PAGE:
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Direct Graduate Medical Education (GME) – Part 1

The purpose of this post is to discuss direct graduate medical education (GME). I will provide an overview of what is required on E-3, Part IV on 2552-96 or the new E-4 on the 2552-10.

What is Direct Graduate Medical Education?

GME compensates hospitals for the costs of running a teaching program. “CMS states:

Medicare direct GME payments are calculated by multiplying the PRA times the weighted number of full-time equivalent (FTE) residents working in all areas of the hospital (and non-hospital sites, when applicable), and the hospital's Medicare share of total inpatient days.
What counts as an approved medical resident program

Please consult 42 CFR 413.75 for the requirements, but that section says that an approved program must meet one of the following requirements:

1. It must be approved by a national organization.
2. It must count toward certification of the participant in a specialty/subspecialty in the stated publications.
3. It must be approved by the Accreditation Council for Graduate Medical Education (ACGME) as a fellowship program in geriatric medicine.
4. It is a program that would be accredited but for requiring induced abortions.

Where is the calculation performed?

Below is E-3, Part IV from 2552-96. The setup is basically the same for 2552-10.

E-3, Part IV - GME Calculation

E-3, Part IV – GME Calculation

1. We start off with line 3.01, which asks for the total number of unweighted resident FTE count for the cost period on/before December 31, 1996. The statistic here shows 125.

2. Line 3.02 says that we can add on to the cap. The section referenced for purposes of 2552-10 is 42 CFR 413.79(e), which applies to hospitals that have established a new teaching program after January 1, 1995.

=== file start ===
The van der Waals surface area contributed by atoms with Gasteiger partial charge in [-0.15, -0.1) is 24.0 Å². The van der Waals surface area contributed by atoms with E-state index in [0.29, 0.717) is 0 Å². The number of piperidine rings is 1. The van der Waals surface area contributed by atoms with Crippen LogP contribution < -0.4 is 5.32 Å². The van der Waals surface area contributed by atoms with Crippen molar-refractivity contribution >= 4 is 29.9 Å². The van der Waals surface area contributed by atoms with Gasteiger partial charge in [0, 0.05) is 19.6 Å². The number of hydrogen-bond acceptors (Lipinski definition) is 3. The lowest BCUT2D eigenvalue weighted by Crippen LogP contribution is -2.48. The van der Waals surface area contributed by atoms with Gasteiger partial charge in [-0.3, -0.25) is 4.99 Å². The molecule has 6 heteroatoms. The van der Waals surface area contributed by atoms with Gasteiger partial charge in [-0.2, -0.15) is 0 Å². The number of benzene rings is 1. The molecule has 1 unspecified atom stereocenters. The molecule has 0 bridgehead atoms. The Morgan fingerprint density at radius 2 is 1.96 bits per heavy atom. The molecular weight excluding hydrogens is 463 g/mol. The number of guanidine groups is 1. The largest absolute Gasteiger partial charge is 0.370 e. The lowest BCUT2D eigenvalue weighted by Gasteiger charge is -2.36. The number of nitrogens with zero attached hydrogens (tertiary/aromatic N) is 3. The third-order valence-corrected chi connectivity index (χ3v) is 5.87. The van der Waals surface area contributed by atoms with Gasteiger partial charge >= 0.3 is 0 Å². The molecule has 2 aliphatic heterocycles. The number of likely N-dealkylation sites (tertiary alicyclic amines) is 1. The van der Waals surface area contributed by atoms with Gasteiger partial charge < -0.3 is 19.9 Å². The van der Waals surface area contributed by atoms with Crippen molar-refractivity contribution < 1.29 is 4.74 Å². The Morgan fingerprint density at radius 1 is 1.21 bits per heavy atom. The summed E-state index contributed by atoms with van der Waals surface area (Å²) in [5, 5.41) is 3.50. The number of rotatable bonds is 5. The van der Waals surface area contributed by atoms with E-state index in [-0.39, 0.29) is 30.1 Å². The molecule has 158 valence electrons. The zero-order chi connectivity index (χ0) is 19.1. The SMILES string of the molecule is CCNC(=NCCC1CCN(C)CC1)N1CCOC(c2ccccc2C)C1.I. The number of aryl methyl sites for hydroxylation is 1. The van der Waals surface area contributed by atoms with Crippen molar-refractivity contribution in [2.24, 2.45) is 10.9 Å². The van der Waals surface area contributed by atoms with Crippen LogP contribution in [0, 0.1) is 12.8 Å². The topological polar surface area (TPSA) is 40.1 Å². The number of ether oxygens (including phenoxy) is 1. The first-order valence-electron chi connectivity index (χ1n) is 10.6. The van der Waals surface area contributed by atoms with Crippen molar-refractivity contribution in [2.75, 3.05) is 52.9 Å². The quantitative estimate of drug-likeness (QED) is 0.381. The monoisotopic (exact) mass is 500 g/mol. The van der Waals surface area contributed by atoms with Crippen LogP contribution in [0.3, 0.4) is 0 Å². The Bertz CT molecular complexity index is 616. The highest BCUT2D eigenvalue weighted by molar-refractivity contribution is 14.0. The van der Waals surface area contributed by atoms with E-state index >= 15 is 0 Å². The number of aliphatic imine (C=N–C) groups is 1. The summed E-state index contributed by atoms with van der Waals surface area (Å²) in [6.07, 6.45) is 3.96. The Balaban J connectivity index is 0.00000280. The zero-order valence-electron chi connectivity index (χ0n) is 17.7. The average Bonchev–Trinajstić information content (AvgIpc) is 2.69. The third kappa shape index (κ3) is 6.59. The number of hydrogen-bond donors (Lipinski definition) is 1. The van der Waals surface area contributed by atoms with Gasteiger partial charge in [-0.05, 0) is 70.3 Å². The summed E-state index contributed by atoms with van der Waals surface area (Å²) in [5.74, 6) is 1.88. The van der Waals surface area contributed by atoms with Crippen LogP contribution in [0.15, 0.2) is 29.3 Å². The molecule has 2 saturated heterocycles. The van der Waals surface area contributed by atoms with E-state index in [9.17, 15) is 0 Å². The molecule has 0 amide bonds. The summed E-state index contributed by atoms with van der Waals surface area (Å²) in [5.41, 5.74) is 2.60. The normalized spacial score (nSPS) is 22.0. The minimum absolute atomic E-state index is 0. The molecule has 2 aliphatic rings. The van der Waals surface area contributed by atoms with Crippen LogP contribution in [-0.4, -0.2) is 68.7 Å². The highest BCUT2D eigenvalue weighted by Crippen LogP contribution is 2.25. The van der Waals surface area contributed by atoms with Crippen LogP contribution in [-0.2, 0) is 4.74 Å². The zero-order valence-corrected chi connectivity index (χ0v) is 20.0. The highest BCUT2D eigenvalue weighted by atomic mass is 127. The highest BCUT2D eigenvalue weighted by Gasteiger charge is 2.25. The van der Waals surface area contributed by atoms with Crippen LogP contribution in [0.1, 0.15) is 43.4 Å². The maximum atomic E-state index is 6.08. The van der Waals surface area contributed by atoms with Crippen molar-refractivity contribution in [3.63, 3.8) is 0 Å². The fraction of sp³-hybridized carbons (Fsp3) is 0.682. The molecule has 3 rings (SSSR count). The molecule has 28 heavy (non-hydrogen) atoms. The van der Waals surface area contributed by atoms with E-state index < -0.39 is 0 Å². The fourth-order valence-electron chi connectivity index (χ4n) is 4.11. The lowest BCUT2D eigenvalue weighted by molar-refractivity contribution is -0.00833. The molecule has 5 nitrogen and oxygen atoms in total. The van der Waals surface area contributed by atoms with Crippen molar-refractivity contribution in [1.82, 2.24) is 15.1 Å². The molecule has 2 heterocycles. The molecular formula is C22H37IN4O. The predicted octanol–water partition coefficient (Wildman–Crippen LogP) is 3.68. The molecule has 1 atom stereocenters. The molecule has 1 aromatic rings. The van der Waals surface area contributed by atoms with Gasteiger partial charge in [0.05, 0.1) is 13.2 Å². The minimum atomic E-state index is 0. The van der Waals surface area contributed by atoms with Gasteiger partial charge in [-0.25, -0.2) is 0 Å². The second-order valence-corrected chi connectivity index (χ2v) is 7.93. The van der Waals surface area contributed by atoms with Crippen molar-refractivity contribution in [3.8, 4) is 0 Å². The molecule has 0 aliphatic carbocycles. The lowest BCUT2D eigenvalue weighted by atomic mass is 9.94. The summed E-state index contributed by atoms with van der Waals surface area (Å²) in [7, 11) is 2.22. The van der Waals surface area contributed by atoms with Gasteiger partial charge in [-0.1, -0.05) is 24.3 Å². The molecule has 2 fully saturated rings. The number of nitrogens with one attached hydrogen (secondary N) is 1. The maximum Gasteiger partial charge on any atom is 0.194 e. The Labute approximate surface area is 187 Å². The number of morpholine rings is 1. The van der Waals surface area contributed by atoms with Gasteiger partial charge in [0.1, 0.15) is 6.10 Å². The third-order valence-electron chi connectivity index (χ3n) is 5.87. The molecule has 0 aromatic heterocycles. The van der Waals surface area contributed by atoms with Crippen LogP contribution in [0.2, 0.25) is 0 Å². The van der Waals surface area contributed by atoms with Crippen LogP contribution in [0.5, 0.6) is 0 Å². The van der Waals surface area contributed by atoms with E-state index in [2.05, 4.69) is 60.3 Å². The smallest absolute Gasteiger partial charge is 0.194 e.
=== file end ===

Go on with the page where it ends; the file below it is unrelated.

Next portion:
3. Line 3.03 allows for a boost to the cap when there is an affiliation agreement.

4. Line 3.04 sums up the previous rows. However, it also references a separate worksheet, E-3, Part VI, which calculated the reduction in GME payments due to section 422 of the MMA. Mores specifically, the section provides:

If a hospital's reference resident level is less than its otherwise applicable FTE resident cap as determined under paragraph (c)(2) of this section or paragraph (e) of this section in the reference cost reporting period (as described under paragraph (c)(3)(ii) of this section), for portions of cost reporting periods beginning on or after July 1, 2005, the hospital's otherwise applicable FTE resident cap is reduced by 75 percent of the difference between the otherwise applicable FTE resident cap and the reference resident level. – 42 CFR 413.77(c)http://law.justia.com/cfr/title42/42-2.0.1.2.13.6.51.5.html

This section has since been moved to line 3 of 2552-10. Another line, 3.01, has since been added, which further adjusts the cap:

If a hospital's reference resident level, as defined under paragraph (c)(1)(ii)(B) of this section is less than its otherwise applicable FTE resident cap as determined under paragraph (c)(2) of this section or paragraph (e) of this section in the reference cost reporting period (as described under paragraph (m)(6) of this section), for portions of cost reporting periods beginning on or after July 1, 2011, the hospital's otherwise applicable FTE resident cap is reduced by 65 percent of the difference between the otherwise applicable FTE resident cap and the reference resident level. The reduction shall take into account the hospital's FTE resident cap as reduced under paragraph (c)(3) of this section. – 42 CFR 413.77(m)http://www.law.cornell.edu/cfr/text/42/413.79

We will get to the rest of the calculation in the following sections.

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